An evening with two stunningly original bowed string masters:
Judith Hamann (Berlin)
Solo cello and duo with cellist Lori Goldston (Seattle)
Swil Kanim (Ferndale, WA)
Swil Kanim is a US Army Veteran, classically trained violinist, native storyteller/actor, and a member of the Lummi Nation. Swil Kanim considers himself and his music to be the product of a well-supported public school music program. Music and the performance of music helped him to process the traumas associated with his early placement into the foster care system. His compositions incorporate classical influences as well as musical interpretations of his journey from depression and despair to spiritual and emotional freedom. The music and stories that emerge from his experiences have been transforming people’s lives for decades. Because of his unique ability to inspire audiences to express themselves honorably, Swil Kanim is a sought-after keynote speaker for conferences, workshops, school assemblies, and rehabilitation centers, and travels extensively throughout the United States, enchanting audiences with his original composition music and native storytelling.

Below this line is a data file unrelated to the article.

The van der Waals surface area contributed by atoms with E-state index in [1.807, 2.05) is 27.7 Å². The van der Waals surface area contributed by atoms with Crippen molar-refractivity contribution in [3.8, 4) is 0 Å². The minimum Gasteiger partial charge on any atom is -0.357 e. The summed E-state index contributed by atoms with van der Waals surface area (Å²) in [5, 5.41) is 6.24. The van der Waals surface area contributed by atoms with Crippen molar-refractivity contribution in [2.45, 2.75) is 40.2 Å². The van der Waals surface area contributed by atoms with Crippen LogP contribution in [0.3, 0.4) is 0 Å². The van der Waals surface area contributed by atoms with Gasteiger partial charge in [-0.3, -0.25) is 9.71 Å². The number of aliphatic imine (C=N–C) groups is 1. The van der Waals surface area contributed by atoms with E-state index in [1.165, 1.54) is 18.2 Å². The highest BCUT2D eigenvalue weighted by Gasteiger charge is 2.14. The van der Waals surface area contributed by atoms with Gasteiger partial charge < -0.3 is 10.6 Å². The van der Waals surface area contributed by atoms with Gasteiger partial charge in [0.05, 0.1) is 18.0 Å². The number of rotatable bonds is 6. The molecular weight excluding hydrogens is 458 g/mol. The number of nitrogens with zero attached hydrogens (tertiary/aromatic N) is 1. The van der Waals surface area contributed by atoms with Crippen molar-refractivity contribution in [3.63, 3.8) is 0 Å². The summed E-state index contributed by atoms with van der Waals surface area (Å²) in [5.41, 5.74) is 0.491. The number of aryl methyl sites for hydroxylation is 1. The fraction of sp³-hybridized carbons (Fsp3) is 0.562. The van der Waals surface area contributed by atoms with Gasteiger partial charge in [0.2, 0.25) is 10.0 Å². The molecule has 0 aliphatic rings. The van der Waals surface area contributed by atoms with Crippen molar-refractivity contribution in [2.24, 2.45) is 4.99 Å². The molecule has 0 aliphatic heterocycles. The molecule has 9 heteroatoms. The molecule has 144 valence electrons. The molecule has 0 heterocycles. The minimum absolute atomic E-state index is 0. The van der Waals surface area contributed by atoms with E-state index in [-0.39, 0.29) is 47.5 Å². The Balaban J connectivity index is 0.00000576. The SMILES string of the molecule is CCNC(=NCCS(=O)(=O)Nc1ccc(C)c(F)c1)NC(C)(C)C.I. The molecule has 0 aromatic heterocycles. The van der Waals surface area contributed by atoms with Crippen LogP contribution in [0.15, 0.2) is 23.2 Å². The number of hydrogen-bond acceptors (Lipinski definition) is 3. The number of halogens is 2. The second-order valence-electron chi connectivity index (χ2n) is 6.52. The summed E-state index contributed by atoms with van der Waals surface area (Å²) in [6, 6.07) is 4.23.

Judith Hamann is a cellist and performer/composer from Narrm/Birraranga/Melbourne, in so-called Australia. They have “long been recognised as one of Australia’s foremost contemporary-music cellists” (RealTime Arts) and as a composer who “destroys the fiction of the musician who lives and works outside conventional parameters and puts in its place a series of compositions that are fundamentally humane” (Louise Grey, WIRE Magazine). Their work encompasses performance, improvisation, electro-acoustic composition, field recording, electronics, site specific generative work, and micro-tonal systems in a deeply considered process-based, or even ‘nomadic’ approach to creative practice.
Judith will perform studies drawing on their work for cello and humming, and shaking. Here, Judith challenges the boundaries of their instruments, cello and voice, considering how bodily and sonic thresholds offer generative sites of instability and movement, vulnerability and intimacy. Currently their work is focused on an examination of expressions and manifestations of ‘shaking’ in solo performance practice, a collection of new works for cello and humming, and ongoing research surrounding ‘collapse’ and the ‘de-mastering’ of instrumental practice.
Curated for Nonsequitur’s NonSeq series by Lori Goldston.